Trade Poll Tuesday: Should Cardinals trade Ozuna in a blockbuste -

Trade Poll Tuesday: Should Cardinals trade Ozuna in a blockbuster?

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Welcome to back to Trade Poll Tuesday, a weekly feature breaking down one hypothetical trade proposal that comes from YOU, the readers. Got an idea for a trade you’d like to see the Cardinals make? Let me know on Twitter @bschaeffer12, and your suggestions could be featured in the next edition of #TradePollTuesday.

This Trade Poll Tuesday is going to be a little different. In previous weeks, I tried to adhere to proposals from Cardinals fans on Twitter as closely as possible. This week, I’m combining a couple of those proposals as a framework for a brand new trade involving a few big names. This week’s trade partner: the Tampa Bay Rays.

Before I get into the proposed deal, I’d like to briefly take stock of where both the Cardinals and Rays are as organizations. You probably know where the Cardinals stand; at 46-43, St. Louis is a distant third in the NL Central, on the verge of missing the postseason for the third straight year. But in dreaming up trades, it’s important to consider not only the needs of your favorite team, but also the needs of the other team(s) with whom your team might barter.

The Rays, oddly enough, are in a very similar spot in the AL East, third place at 46-44, a mere half-game off the Cardinals’ pace. The distinction between the playoff hopes for these two clubs is the relative strength of the American League. With a winning percentage of .626, the Mariners are locked into the second wild card in the AL, yet their winning percentage is handily better than every team in the NL. So while the Cardinals stand a chance at a wild card, the Rays really don’t.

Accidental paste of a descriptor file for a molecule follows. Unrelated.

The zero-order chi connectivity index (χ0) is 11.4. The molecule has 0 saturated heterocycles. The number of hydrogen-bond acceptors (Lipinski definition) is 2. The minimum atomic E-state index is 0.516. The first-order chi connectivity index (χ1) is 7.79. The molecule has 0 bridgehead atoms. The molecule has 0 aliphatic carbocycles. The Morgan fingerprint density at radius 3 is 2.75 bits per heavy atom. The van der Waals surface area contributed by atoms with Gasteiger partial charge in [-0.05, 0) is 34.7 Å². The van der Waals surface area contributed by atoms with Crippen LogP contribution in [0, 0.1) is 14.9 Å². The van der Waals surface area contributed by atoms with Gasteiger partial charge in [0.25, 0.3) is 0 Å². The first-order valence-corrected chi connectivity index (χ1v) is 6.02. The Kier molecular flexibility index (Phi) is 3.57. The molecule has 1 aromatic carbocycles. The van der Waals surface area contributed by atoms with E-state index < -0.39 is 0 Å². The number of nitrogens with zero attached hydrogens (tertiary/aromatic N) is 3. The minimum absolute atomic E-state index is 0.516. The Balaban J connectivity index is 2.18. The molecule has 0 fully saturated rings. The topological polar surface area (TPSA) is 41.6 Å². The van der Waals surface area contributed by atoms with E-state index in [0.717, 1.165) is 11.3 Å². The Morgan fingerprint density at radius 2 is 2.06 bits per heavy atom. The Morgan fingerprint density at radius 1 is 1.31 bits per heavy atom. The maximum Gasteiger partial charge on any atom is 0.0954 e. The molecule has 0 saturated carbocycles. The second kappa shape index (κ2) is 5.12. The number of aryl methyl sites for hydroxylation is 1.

These are two teams led by strong pitching, but hampered by the limitations of their position players. For the Cardinals, it’s been inconsistent offense (20th in MLB in runs scored) and abysmal defense (30th, dead-last in fielding percentage). For the Rays, it’s simply been a weak offense (26th in runs scored).

In the big picture, with a young talent in Blake Snell (2.09 ERA to lead AL) emerging as the face of the future and six more prospects ranked in the MLB Top 100, Tampa should be in no rush to win now. Still, it’s conceivable the Rays aren’t too far away from contention as they stand.

The narrative is much different for the Cardinals. St. Louis has opened each of the last three seasons expecting to reach the playoffs, and each time, has looked downright mediocre over the course of a season. Amid coaching changes, position shuffling, outside acquisitions and myriad minor league call-ups, the Cardinals have plodded in the periphery of baseball’s contenders. With few members of the on-field staff left to fire, the Cardinals should be desperately seeking roster moves that can fix the discombobulation that has persisted in St. Louis for three seasons. The pieces of the puzzle still don’t fit.